East Africa’s grand power pool plan

The Eastern Africa Power Pool (EAPP) serves as a beacon of hope for energy resilience and security in the region.

Photo credit: File | Nation Media Group

The Eastern African Power Pool (EAPP) nations stretching from Libya down to Tanzania and as far west as the DR Congo and east to Somalia have been discussing modalities of integrating the electricity markets. What this means is that power will be produced in one country and through transmission interconnections enabled to flow to a customer in another country. Simply put, the borders are being erased from the perspective of the electricity market.

This continued progress is positive as it opens opportunities in various areas. Utilities in each country will be enabled to buy greener and cheaper power from the pool and be able to sell excess power that may be sitting in their grid. This trade allows for efficiency in the allocation of generation resources within the countries. Enabling of exchanges in power capacity and demand in shorter contractual periods of days and hours allows for countries to react to short term shortages by buying from the market.

The market is especially important given the deployment of varying renewable energy sources such as wind and solar. This may be predominant in one country at a moment and can be evacuated and utilised in another country that may be facing a shortage at that time. The variations in production also imply a need to draw replacement power from other sources that could be in a country or from the pool.

For instance, with a heavy installation of geothermal or natural gas plants in a country, another country could rely on these resources to balance underperforming hydro dams during droughts or short-term variations in wind and solar.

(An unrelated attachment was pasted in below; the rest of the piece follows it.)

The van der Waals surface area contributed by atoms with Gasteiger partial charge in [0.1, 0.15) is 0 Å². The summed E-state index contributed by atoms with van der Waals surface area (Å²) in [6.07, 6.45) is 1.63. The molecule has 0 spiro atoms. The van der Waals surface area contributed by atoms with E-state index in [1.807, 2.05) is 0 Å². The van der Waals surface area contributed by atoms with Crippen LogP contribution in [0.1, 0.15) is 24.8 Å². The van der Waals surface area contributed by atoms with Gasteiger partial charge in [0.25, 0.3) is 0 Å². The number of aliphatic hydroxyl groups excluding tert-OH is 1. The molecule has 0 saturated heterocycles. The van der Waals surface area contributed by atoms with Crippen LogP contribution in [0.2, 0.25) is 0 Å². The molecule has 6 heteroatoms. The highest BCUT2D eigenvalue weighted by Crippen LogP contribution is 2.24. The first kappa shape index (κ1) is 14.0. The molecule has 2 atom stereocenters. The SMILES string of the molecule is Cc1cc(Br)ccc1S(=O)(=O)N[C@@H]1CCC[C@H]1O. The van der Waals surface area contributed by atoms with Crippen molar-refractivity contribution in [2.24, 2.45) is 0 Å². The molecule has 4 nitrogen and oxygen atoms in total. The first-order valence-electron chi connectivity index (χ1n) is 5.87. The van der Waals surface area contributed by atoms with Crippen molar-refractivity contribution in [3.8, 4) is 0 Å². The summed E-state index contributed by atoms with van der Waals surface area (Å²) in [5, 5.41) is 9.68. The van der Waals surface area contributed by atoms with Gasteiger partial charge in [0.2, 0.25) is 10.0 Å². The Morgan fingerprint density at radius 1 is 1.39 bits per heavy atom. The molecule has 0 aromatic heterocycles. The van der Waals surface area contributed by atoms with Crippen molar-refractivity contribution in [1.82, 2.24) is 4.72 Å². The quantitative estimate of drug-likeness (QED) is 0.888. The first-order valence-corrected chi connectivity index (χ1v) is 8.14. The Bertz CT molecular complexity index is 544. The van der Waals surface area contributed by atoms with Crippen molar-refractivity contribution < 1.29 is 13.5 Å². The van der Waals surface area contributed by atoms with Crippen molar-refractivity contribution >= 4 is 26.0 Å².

This would also be the case for enabling countries to meet their peak demand. Activating the EAPP market would allow for peaking capacity and balancing power to be sourced from the market reducing the need for more expensive peaking and balancing sources such as HFO plants and grid-scale batteries.

A short-term day-ahead market as envisioned in the EAPP will also introduce the concept of the time value of electricity. Electricity supplied at peak and off-peak has different values and with competing suppliers, utilities in the pool will compete at day-to-hourly intervals to supply.

The cheaper cost of power at off-peak times will offset high-cost power at peak times leading to better pricing of electricity and improved efficiency.

The power pool will provide different market options and business models for public and private utilities. Power generators will have access to not only their local markets but also to the regional markets.

Competitively priced generation would get priority and the short-term nature of the contracts will mean the competitiveness will be reviewed regularly. This is ultimately good for limiting consumer prices.

Operating in a pool with agreed rules defined in a unified grid code will overall raise the standards of the electricity markets of the member states and further insulate the markets from interference.

In a pool where different states, state agencies and private businesses monitor efficiency, the incentive to unilaterally influence licensing will be reduced. The pool will necessarily imply clear guidelines for inclusion and access to the market, a necessary ingredient to ensure trust. This trust is necessary to further regional trade and ambitions of integration. Interdependency will necessarily mean more frequent interaction and the need to maintain good social and economic relations between nations. Overall performance of the region’s power sector is expected to improve as competition for regional demand ratchets up.

When utilities have more options for supply and power producers have more market options, the consumers will have a better cost experience.

The writer is the CEO, of the Electricity Sector Association of Kenya.

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